For the past five years, since Oldsmobile was sentenced to termination, it has been no secret that the other three older brands eventually would have a problem, according to Rubin.

“Now GM is telling them they will really have a problem because they won't have a product,” he says.

Many dealers interviewed by Ward's consider GMC to be the “wild card” in the proposed splicing of GM brands. There are 2,238 GMC franchises compared with 4,132 Chevrolet stores — each selling similar pickup truck and SUV products.

A GM spokesperson says a Pontiac-Buick hookup is unlikely without GMC “thrown in” to add a store-strengthening truck line. For GM, frosting on the cake is if a Buick dealer adds Pontiac or a Pontiac store gets Buick selling rights.

“There's strength in numbers,” LaNeve says. “Three brands are more profitable than two or one.”

Existing Buick-Pontiac-GMC Dealers Wait and Watch

The 784 existing Buick-Pontiac-GMC dealers are watching as GM seeks to add more stores incorporating the three brands, while eliminating dealerships representing only one or two of those nameplates.

“We're ringed now by four Buick-Pontiac-GMC stores,” says David Koss, general manager of Larry Koss Pontiac-GMC-Buick of Richmond, MI, north of Detroit.

He adds: “Another new Buick-Pontiac-GMC store is being built by Joe Serra in Romeo, MI, and the largest Pontiac store in southeastern Michigan, Jim Causley Pontiac-GMC, is relocating closer to us with a Buick addition.

“We figure our territory is formed by an 8-mile ring around Richmond, but too many dealerships with the same brands just a few miles beyond our territory could create quite a problem.”

Koss and dad Larry have been in business in the area for 12 years. Two brothers and a sister work there too.

“Our customer satisfaction rating is excellent, and we are extremely satisfied with the new Buick, Pontiac and GMC products,” Koss says. “We're loyal to GMAC (General Motors Acceptance Corp.) and look forward to a long relationship with GM.”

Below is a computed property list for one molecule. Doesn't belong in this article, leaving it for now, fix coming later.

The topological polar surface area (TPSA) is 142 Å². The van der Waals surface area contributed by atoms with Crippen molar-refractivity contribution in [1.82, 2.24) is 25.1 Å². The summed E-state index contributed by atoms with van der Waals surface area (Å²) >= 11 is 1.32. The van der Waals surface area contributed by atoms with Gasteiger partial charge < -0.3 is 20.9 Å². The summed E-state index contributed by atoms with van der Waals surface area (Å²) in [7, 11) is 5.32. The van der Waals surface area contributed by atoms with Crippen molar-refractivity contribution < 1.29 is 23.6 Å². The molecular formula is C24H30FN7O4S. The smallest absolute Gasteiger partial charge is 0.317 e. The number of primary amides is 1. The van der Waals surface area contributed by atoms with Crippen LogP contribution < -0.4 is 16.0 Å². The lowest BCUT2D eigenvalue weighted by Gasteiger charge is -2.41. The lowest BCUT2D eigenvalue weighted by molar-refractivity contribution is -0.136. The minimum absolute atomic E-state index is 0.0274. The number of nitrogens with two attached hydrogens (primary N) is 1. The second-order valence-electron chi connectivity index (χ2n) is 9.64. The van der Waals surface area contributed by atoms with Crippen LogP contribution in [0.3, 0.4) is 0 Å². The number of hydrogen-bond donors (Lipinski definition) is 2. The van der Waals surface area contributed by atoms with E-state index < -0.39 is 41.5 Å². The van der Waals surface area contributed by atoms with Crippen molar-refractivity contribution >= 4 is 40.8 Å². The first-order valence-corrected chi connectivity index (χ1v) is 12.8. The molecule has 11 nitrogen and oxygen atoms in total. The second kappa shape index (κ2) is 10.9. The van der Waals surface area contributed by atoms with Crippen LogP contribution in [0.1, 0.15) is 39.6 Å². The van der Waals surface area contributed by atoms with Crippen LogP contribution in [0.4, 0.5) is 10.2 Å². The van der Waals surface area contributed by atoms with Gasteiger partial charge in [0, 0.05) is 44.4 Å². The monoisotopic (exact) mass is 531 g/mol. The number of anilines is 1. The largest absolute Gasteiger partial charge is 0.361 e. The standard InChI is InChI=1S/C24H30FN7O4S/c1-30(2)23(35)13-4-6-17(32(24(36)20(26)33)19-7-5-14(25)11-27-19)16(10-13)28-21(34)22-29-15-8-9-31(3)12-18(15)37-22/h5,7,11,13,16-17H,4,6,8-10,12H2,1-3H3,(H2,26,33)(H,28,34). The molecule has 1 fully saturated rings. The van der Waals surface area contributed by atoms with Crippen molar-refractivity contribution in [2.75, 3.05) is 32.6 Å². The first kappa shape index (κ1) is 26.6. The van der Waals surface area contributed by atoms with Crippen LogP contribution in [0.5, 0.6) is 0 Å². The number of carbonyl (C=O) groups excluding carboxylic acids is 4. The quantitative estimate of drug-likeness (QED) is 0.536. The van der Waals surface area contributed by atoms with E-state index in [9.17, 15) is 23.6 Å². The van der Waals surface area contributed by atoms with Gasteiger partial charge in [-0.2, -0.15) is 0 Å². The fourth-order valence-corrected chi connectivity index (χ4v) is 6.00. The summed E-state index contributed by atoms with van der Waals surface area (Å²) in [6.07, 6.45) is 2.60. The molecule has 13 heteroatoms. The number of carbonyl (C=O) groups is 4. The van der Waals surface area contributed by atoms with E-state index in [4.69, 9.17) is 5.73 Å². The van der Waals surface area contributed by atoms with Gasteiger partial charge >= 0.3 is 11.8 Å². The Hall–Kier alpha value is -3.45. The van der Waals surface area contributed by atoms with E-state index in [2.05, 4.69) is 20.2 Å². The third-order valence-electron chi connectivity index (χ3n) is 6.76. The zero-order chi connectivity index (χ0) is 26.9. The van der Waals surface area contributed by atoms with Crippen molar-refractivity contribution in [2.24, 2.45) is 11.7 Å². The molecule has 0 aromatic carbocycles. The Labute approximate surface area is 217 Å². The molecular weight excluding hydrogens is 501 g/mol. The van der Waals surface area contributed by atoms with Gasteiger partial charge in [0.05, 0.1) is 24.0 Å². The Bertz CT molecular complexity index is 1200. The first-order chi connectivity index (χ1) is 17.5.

He is cautiously optimistic all will work out for the beleaguered auto maker. “But being over-dealered could prove a problem when you're in a small town,” says Koss. Richmond and the surrounding area have a population of close to 10,000 people.

Across the sprawling metro-Detroit market, a state-of-the-art showroom and service department in Ypsilanti, MI, sets the tone GM would like to repeat for Buick-Pontiac-GMC dealers.

It is the flagship of Prestige Automotive Group whose president and CEO, Gregory Jackson, disavows any concern about what GM will do in nearby Ann Arbor to the west, where there is a solo Buick store — or in Dearborn to the east, which has Buick-GMC and Pontiac dealerships.

“What will be, will be,” says Jackson, whose dealership group owns Chevrolet and Pontiac stores in out-state Michigan markets, plus three Saturn dealerships in Jacksonville, FL.

“I'm not concerned about the combining of franchises, because the key to success in this business is product,” he says. “What GM has ahead in Pontiac, Buick and GMC products will be what brings buyers to this dealership.”

Jackson's strategy in building a network from the Buick-Pontiac-GMC base enabled the Prestige group to top $1 billion in total sales in 2004.

“As a minority dealer and with GM Dealer Development Support, I strongly believe in growing with more dealerships,” Jackson tells Ward's. “We just bought our first Ford store, in Lansing, MI, and have been awarded an open Mercedes-Benz point.”

Having a number of dealerships spurs employees to increase their performance in the hope of being promoted to jobs within Prestige, says Jackson. “That's what we owe to our Pontiac-Buick-GMC store as the foundation.”

Cadillac dealers surveyed by Ward's are not as concerned about another combination proposed by Mark LaNeve, GM's North America sales and marketing chief.

Consolidating Cadillac, Saab and Hummer brands into one luxury dealership grouping is not on the front burner like it is for Buick, Pontiac and GMC, according to a Cadillac dealer asking for anonymity.

Only about 30 of Saab's 250 dealerships and 100 of Hummer's new 169 stores are dualed with Cadillac now. “GM is not pursuing Saab dealers for sellouts with the intensity they are pressing Buick and Pontiac stand-alones,” this dealer notes.
By Mac Gordon